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The West


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Posted: 06/03/20 09:13am Link  |  Quote  |  Print  |  Notify Moderator

There's a pretty good forum at with a lot of technical expertise. It isn't a very friendly place, but you can dart in with questions and then dart back out.

Since the CPAP is really a lifetime commitment, you might want to consider just buying your device outright. The functionality and fit of the masks is such a personal decision, but the service from the equipment providers isn't great at all. The providers work for their insurance clients, not for you.

Just like with eyeglasses, you have the right to call your doctor's office to get your prescription. Once you have that, you can upload it to and buy your own equipment. Depending on your insurance co-pays, you'll probably save in the long run by buying your own device.

As far as running it in your RV, you have a few options if you aren't already hooked up to shore power. You can get the 12V adapter for the CPAP and just plug it into a 12V outlet if you have one at your bedside. If you don't have an outlet, you can probably pay a mobile tech to install one pretty cheaply.

You can also run a small dedicated inverter from your batteries to your bedroom, but the small inverters don't typically work well with the needs of the CPAP device, especially the humidifier.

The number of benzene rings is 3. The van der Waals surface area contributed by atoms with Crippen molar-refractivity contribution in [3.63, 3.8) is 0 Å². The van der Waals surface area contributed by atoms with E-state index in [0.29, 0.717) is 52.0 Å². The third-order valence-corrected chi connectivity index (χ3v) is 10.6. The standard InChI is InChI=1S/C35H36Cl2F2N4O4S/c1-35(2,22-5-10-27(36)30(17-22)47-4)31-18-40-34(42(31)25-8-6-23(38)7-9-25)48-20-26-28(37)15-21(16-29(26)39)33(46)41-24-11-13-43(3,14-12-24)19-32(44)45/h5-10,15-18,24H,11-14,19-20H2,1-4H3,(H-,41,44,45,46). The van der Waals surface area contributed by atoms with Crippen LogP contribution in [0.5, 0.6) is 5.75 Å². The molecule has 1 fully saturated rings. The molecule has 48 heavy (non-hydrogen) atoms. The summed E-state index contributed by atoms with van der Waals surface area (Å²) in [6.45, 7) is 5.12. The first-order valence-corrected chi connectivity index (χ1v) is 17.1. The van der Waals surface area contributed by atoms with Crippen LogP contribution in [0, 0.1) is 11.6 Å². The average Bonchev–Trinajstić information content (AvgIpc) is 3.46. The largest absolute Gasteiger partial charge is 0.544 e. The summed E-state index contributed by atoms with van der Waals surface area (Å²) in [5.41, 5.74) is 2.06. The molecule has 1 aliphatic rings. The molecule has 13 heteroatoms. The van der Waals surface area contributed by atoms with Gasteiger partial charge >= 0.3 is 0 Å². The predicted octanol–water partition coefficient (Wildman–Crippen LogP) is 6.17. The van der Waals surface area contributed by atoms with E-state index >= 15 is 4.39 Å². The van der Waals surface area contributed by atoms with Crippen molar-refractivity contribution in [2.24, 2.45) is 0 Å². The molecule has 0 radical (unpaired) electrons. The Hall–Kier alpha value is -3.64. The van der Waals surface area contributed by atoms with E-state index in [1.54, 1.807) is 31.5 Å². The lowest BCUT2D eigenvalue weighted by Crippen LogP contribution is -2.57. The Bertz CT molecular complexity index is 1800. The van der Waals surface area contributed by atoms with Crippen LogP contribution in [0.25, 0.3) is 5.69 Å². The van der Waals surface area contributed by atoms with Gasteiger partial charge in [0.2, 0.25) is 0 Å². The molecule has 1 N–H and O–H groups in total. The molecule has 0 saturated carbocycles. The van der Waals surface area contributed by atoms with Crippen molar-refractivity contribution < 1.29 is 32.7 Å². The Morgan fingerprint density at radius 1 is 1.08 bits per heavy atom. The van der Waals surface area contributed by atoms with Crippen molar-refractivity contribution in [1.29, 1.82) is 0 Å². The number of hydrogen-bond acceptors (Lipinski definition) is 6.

If you spend a lot of time in your RV, it's worth it to invest in your power system. You can upgrade to four 6v batteries, add solar panels (a great investment!)), and install a large enough inverter to power your televisions, coffee maker, etc. (and of course the CPAP at night).

It all depends on how much time you spend in your RV and your budget.

Also, if you travel a lot, make sure you have access to your prescription. Save it to your Google Drive or someplace where you can access it from anywhere. It stinks to be on the road and have something go wrong with your device and not be able to replace it without the prescription. If you have the prescription though, you can walk into a CPAP retailer and explain your situation and see if they have an older refurbished device that they can sell you cheaply.

Good luck.

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Posted: 06/03/20 09:58am Link  |  Quote  |  Print  |  Notify Moderator

If you can put in a 12v outlet near the bed, this 12 volt cord will probably work fine. Like others have said, the heated humidifier is the biggest power hog on the machine
Dreamstation 12v cord


Lexington, TN USA

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Posted: 06/03/20 10:08am Link  |  Quote  |  Print  |  Notify Moderator

Get the 12V cord, and have an outlet installed beside your bed. Been doing that for 10+ years, and it works perfect. Only thing though,, at home, if power goes off, lack of air wakes me almost instantly. In the RV, as I am connected directly to the battery supply, if external power goes out, 12V is OK, and CPAP continues running as if nothing has happened. Therefore, I sleep on peacefully. Can be good or bad, whatever.

Noel and Betty Johnson (and Harry)
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Death Valley NP

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Posted: 06/03/20 10:26am Link  |  Quote  |  Print  |  Notify Moderator

Even if you are camping far away from others, running a generator eighth hours a day is a pain. With adequate solar panels and batteries on most days you won’t need the generator at all. Since this will unfortunately be a continual issue, get solar.